The 11th International Istanbul Biennial takes its title from the song 'Denn wovon lebt der Mensch?', translated into English as 'What Keeps Mankind Alive?'. The song closes the second act of the play The Threepenny Opera, written exactly 80 years ago by Bertolt Brecht in collaboration with Elisabeth Hauptmann and Kurt Weill.
Despite countless popular interpretations, undertaken by artists from varying backgrounds (such as Tom Waits, William S. Burroughs and the Pet Shop Boys, to name just a few), the song 'What Keeps Mankind Alive' has lost nothing of its power to unsettle and mobilize. Still, as the title of the exhibition, it surely could be seen as being grandiose-not to mention the question mark, implying that the point is in the asking and not the answering-making it even more pretentious. And why not? Isn't the question posed by Brecht equally urgent today? And is it not true that we live haunted by the fears of approaching global changes, consequences of which could have lasting disastrous effects, not unlike those that transformed the world after the economic collapse of 1929? Aren't today's questions about the role of art in instigating social changes equally pressing as they were in the 1930's, when the Left confronted fascism and Stalinism? Or do we really consider them today to be solved within an all-encompassing system of cultural industry and its contemporary malformations, confined to art genres, predictable as cultural trends, and profitable for the purposes of marketing?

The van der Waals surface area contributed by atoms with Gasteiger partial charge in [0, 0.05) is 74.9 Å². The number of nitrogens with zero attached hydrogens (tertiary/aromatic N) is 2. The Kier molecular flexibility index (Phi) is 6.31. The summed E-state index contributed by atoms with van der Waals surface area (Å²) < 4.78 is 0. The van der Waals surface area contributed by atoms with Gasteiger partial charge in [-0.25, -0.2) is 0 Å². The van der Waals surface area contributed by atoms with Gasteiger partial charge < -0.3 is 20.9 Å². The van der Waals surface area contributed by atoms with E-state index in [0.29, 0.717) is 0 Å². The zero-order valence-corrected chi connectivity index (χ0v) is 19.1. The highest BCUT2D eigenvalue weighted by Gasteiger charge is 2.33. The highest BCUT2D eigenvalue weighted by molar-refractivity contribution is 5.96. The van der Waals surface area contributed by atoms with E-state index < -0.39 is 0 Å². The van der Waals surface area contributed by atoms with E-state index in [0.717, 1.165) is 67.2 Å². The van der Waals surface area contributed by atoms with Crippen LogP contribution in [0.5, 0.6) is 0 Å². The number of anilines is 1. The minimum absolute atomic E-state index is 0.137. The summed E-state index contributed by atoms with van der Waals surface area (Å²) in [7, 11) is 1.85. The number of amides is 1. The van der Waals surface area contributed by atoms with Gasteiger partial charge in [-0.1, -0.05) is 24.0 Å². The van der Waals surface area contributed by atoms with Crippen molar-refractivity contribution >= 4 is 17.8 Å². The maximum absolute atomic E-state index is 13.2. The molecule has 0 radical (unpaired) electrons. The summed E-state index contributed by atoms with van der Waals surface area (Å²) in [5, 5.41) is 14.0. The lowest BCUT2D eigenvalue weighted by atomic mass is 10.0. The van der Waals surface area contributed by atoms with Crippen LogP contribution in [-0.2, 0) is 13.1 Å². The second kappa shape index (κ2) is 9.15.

However, the International İstanbul Biennial is a highly representative art manifestation, burdened as such by the usual complexity of dynamics between the local, the national, and the international in all its guises and titles, and a grandiose title seems quite appropriate-sufficiently open to marketing, political, theoretical and artistic uses and misuses.